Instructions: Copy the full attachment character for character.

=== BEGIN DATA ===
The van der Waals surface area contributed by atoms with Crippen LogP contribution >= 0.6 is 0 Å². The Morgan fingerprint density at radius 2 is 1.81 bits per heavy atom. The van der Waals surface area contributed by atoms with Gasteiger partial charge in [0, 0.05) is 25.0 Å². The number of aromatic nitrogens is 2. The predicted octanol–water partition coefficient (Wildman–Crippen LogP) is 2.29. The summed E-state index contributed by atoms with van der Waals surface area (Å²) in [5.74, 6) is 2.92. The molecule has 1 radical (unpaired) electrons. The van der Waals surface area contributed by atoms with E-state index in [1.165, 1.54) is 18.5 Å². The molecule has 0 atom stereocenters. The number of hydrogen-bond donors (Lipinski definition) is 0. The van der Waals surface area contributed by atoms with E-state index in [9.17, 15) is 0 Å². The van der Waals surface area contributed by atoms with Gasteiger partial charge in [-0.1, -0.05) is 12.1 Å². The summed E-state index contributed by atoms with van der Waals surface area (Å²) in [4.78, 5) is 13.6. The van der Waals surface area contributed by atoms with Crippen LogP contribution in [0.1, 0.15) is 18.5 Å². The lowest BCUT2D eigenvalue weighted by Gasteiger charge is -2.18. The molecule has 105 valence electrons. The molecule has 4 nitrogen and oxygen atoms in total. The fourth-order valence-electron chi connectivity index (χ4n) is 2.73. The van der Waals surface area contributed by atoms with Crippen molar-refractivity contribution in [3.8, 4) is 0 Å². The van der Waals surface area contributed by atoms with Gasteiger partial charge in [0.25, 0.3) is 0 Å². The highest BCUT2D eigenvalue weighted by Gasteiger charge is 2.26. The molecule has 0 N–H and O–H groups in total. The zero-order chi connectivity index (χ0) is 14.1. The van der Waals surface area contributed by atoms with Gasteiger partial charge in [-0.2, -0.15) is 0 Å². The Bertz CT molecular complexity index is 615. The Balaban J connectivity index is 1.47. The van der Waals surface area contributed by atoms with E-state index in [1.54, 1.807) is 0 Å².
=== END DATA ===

The van der Waals surface area contributed by atoms with Crippen LogP contribution >= 0.6 is 0 Å². The Morgan fingerprint density at radius 2 is 1.81 bits per heavy atom. The van der Waals surface area contributed by atoms with Gasteiger partial charge in [0, 0.05) is 25.0 Å². The number of aromatic nitrogens is 2. The predicted octanol–water partition coefficient (Wildman–Crippen LogP) is 2.29. The summed E-state index contributed by atoms with van der Waals surface area (Å²) in [5.74, 6) is 2.92. The molecule has 1 radical (unpaired) electrons. The van der Waals surface area contributed by atoms with E-state index in [1.165, 1.54) is 18.5 Å². The molecule has 0 atom stereocenters. The number of hydrogen-bond donors (Lipinski definition) is 0. The van der Waals surface area contributed by atoms with E-state index in [9.17, 15) is 0 Å². The van der Waals surface area contributed by atoms with Gasteiger partial charge in [-0.1, -0.05) is 12.1 Å². The summed E-state index contributed by atoms with van der Waals surface area (Å²) in [4.78, 5) is 13.6. The van der Waals surface area contributed by atoms with Crippen LogP contribution in [0.1, 0.15) is 18.5 Å². The lowest BCUT2D eigenvalue weighted by Gasteiger charge is -2.18. The molecule has 105 valence electrons. The molecule has 4 nitrogen and oxygen atoms in total. The fourth-order valence-electron chi connectivity index (χ4n) is 2.73. The van der Waals surface area contributed by atoms with Crippen molar-refractivity contribution in [3.8, 4) is 0 Å². The van der Waals surface area contributed by atoms with Gasteiger partial charge in [0.25, 0.3) is 0 Å². The highest BCUT2D eigenvalue weighted by Gasteiger charge is 2.26. The molecule has 0 N–H and O–H groups in total. The zero-order chi connectivity index (χ0) is 14.1. The van der Waals surface area contributed by atoms with Gasteiger partial charge in [-0.2, -0.15) is 0 Å². The Bertz CT molecular complexity index is 615. The Balaban J connectivity index is 1.47. The van der Waals surface area contributed by atoms with E-state index in [1.54, 1.807) is 0 Å².